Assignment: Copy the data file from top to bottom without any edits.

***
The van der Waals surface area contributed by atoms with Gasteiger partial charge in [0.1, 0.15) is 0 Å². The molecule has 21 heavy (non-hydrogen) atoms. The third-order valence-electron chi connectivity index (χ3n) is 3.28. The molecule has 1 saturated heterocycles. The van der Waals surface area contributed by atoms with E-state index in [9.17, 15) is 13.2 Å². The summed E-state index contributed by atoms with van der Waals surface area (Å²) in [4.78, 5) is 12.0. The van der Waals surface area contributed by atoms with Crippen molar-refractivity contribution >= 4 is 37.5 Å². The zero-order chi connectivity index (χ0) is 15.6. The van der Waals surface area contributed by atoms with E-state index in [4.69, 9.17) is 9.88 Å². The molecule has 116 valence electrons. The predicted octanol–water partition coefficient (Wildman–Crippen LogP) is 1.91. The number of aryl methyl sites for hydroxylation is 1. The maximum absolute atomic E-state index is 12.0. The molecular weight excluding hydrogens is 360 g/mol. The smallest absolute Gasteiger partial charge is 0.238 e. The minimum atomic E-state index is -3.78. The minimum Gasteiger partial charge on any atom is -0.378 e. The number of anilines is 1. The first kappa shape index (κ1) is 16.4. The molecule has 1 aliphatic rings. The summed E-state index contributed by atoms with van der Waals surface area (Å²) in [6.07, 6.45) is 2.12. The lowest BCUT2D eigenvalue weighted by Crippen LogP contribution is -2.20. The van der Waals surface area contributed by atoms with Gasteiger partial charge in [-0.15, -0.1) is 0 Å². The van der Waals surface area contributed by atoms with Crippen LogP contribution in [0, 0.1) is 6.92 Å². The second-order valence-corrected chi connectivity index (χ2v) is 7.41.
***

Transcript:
The van der Waals surface area contributed by atoms with Gasteiger partial charge in [0.1, 0.15) is 0 Å². The molecule has 21 heavy (non-hydrogen) atoms. The third-order valence-electron chi connectivity index (χ3n) is 3.28. The molecule has 1 saturated heterocycles. The van der Waals surface area contributed by atoms with E-state index in [9.17, 15) is 13.2 Å². The summed E-state index contributed by atoms with van der Waals surface area (Å²) in [4.78, 5) is 12.0. The van der Waals surface area contributed by atoms with Crippen molar-refractivity contribution >= 4 is 37.5 Å². The zero-order chi connectivity index (χ0) is 15.6. The van der Waals surface area contributed by atoms with E-state index in [4.69, 9.17) is 9.88 Å². The molecule has 116 valence electrons. The predicted octanol–water partition coefficient (Wildman–Crippen LogP) is 1.91. The number of aryl methyl sites for hydroxylation is 1. The maximum absolute atomic E-state index is 12.0. The molecular weight excluding hydrogens is 360 g/mol. The smallest absolute Gasteiger partial charge is 0.238 e. The minimum atomic E-state index is -3.78. The minimum Gasteiger partial charge on any atom is -0.378 e. The number of anilines is 1. The first kappa shape index (κ1) is 16.4. The molecule has 1 aliphatic rings. The summed E-state index contributed by atoms with van der Waals surface area (Å²) in [6.07, 6.45) is 2.12. The lowest BCUT2D eigenvalue weighted by Crippen LogP contribution is -2.20. The van der Waals surface area contributed by atoms with Gasteiger partial charge in [-0.15, -0.1) is 0 Å². The van der Waals surface area contributed by atoms with Crippen LogP contribution in [0, 0.1) is 6.92 Å². The second-order valence-corrected chi connectivity index (χ2v) is 7.41.